Rare mutations play a bigger role regarding phenotypic effects on the proteome than common variants, but the genetic contribution to common diseases is mostly a result of many common genetic variants with small individual effects, according to a recent study led by SciLifeLab researcher Åsa Johansson (Uppsala University).
Previously, only a selection of genetic variants that are informative in any given human population have been available for genetic analysis via high-throughput technologies. Because of this, the identified genetic variants in earlier studies have not been able to explain a significant part of the heritability of noncommunicable diseases – a disease that is not transmissible directly from one person to another.
Such diseases include cardiovascular diseases, cancers and inflammatory diseases. One’s vulnerability to noncommunicable diseases is determined both by genetic as well as lifestyle and environmental factors. Although researchers in the field of genetic epidemiology have been able to successfully identify such genes which impacts heritability in the past 15 years – the relationship between lifestyle, environmental and genetic factors have been at large unknown.
Increasingly, researchers are utilizing innovative DNA sequencing technologies in order to study individual positions of the human genome. Now we know that a clear preponderance of genetic variants are incredibly rare or exclusive to certain populations. In other words, older studies may have overlooked many of the genetic effects that cause diseases.
In a recent SciLifeLab study, led by Åsa Johansson (SciLifeLab/UU) and published in Nature Communications, researchers from Uppsala University tried a new tack using next generation high-throughput sequencing. They successfully managed to link protein-mediated functional consequences to genetic variations in a cohort of 1000 Swedish individuals.
“Proteins, the products of our genes, mediate the effects of our genes on disease risk. Therefore, characterizing the link between variation at genetic and protein level is of great importance to understanding how genetic variation causes diseases,” says lead scientist Åsa Johansson, in a press release from Uppsala University.
Challenges conventional hypotheses in the field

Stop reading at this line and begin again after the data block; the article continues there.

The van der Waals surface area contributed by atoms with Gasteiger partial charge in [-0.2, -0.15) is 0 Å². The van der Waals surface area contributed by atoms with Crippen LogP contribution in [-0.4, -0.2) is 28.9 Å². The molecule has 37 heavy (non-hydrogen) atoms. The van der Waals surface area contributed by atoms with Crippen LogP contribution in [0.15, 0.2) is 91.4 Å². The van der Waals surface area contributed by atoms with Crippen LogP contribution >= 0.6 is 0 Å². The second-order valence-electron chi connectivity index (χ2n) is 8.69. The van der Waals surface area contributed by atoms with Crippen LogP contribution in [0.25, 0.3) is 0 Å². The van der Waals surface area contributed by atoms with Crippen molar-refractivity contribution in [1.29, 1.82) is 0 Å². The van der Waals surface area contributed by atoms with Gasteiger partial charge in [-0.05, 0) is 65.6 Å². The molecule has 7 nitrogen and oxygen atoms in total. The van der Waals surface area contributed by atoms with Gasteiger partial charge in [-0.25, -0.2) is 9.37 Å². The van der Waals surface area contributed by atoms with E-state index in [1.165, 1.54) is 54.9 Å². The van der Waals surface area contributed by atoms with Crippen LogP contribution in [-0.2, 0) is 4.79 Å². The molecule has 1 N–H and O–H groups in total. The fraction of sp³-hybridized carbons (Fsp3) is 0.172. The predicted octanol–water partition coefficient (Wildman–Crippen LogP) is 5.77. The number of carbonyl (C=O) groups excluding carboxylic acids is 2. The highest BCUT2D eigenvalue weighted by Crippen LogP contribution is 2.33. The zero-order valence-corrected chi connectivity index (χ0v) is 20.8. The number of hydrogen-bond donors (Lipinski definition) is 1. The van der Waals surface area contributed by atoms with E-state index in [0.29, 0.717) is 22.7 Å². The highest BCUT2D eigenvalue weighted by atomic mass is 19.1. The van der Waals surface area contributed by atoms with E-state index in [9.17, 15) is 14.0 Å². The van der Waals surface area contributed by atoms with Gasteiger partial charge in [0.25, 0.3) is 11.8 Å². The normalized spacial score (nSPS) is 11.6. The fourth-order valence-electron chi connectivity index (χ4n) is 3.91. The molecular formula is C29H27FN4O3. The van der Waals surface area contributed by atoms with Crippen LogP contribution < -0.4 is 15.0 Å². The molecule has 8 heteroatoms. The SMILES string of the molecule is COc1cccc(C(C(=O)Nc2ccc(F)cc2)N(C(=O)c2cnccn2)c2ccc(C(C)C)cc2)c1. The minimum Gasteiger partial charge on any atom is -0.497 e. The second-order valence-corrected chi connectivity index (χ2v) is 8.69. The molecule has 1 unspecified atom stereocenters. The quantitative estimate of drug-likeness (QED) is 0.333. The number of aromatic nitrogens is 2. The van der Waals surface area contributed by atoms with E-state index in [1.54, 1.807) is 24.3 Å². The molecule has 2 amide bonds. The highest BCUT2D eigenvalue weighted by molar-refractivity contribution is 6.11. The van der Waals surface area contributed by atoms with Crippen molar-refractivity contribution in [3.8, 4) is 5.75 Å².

After studying more than 400 proteins, the researchers could confirm what their theoretical models had already predicted – that unusual genetic variations are able to influence the expression of many proteins. According to their observations, compared to common variants, rare mutations frequently had larger phenotypic effects on the proteome.
Despite this, and because these rare mutations are not common, these variants do not explain much of the heritability of noncommunicable diseases.
“Surprisingly, even using statistical models developed to capture the effects of rare variants, very few associations were identified, in contrast to the associations for common variants,” says Marcin Kierczak, Docent at the Department of Cell and Molecular Biology at Uppsala University and bioinformatics expert at the SciLifeLab National Bioinformatics Infrastructure (NBIS), Sweden, who implemented the bioinformatics pipeline used in the analyses.
“This suggests that the major component of the heritability of the proteome as well as downstream disease are due to a much larger degree to common variation than to rare variants. However, the heritability is a measure of the total burden of genetic contributions to a disease in the population, and the effect of rare variants at individual level could still be high”, according to the press release.
“Even if our results showed that in the general population the major burden of common diseases is due to common variants, there are still individuals with rare variants that dramatically influence their risk of disease,” says Åsa Johansson.
“It is therefore important to highlight the usefulness of high-throughput sequencing technologies to increase our ability to identify those individuals who have a pronounced genetic risk of diseases and could be suitable for precision medicine interventions,” says Valeria Lo Faro, Research Assistant at the Department of Immunology, Genetics and Pathology at Uppsala University and SciLifeLab.